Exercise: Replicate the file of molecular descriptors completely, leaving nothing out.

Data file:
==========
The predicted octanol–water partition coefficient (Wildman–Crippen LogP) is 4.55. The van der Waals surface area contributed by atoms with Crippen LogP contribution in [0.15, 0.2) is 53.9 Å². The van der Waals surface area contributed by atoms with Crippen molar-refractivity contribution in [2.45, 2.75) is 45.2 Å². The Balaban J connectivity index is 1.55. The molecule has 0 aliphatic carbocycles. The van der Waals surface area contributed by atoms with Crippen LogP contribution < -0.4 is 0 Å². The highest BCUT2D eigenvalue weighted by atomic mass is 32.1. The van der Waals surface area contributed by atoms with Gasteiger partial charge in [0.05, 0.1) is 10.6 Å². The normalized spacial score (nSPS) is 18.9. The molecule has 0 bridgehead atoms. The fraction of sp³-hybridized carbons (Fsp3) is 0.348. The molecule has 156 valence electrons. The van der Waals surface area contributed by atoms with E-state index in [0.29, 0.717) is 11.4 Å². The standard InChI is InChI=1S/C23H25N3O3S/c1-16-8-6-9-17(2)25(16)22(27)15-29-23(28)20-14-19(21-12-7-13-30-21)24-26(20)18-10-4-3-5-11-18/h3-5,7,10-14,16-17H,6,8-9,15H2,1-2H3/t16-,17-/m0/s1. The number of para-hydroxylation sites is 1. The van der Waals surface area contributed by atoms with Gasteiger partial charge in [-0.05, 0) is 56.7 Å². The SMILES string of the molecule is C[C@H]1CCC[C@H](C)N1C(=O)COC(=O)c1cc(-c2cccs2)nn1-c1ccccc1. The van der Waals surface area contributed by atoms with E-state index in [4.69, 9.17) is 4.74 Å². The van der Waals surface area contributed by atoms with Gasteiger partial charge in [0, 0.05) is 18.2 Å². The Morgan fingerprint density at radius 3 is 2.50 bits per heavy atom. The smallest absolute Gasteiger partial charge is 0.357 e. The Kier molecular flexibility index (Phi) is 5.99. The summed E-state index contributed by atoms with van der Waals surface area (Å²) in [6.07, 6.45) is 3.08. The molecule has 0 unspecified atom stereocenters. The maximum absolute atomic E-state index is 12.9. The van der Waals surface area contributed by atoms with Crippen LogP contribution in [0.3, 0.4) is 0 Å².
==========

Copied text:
The predicted octanol–water partition coefficient (Wildman–Crippen LogP) is 4.55. The van der Waals surface area contributed by atoms with Crippen LogP contribution in [0.15, 0.2) is 53.9 Å². The van der Waals surface area contributed by atoms with Crippen molar-refractivity contribution in [2.45, 2.75) is 45.2 Å². The Balaban J connectivity index is 1.55. The molecule has 0 aliphatic carbocycles. The van der Waals surface area contributed by atoms with Crippen LogP contribution < -0.4 is 0 Å². The highest BCUT2D eigenvalue weighted by atomic mass is 32.1. The van der Waals surface area contributed by atoms with Gasteiger partial charge in [0.05, 0.1) is 10.6 Å². The normalized spacial score (nSPS) is 18.9. The molecule has 0 bridgehead atoms. The fraction of sp³-hybridized carbons (Fsp3) is 0.348. The molecule has 156 valence electrons. The van der Waals surface area contributed by atoms with E-state index in [0.29, 0.717) is 11.4 Å². The standard InChI is InChI=1S/C23H25N3O3S/c1-16-8-6-9-17(2)25(16)22(27)15-29-23(28)20-14-19(21-12-7-13-30-21)24-26(20)18-10-4-3-5-11-18/h3-5,7,10-14,16-17H,6,8-9,15H2,1-2H3/t16-,17-/m0/s1. The number of para-hydroxylation sites is 1. The van der Waals surface area contributed by atoms with Gasteiger partial charge in [-0.05, 0) is 56.7 Å². The SMILES string of the molecule is C[C@H]1CCC[C@H](C)N1C(=O)COC(=O)c1cc(-c2cccs2)nn1-c1ccccc1. The van der Waals surface area contributed by atoms with E-state index in [4.69, 9.17) is 4.74 Å². The van der Waals surface area contributed by atoms with Gasteiger partial charge in [0, 0.05) is 18.2 Å². The Morgan fingerprint density at radius 3 is 2.50 bits per heavy atom. The smallest absolute Gasteiger partial charge is 0.357 e. The Kier molecular flexibility index (Phi) is 5.99. The summed E-state index contributed by atoms with van der Waals surface area (Å²) in [6.07, 6.45) is 3.08. The molecule has 0 unspecified atom stereocenters. The maximum absolute atomic E-state index is 12.9. The van der Waals surface area contributed by atoms with Crippen LogP contribution in [0.3, 0.4) is 0 Å².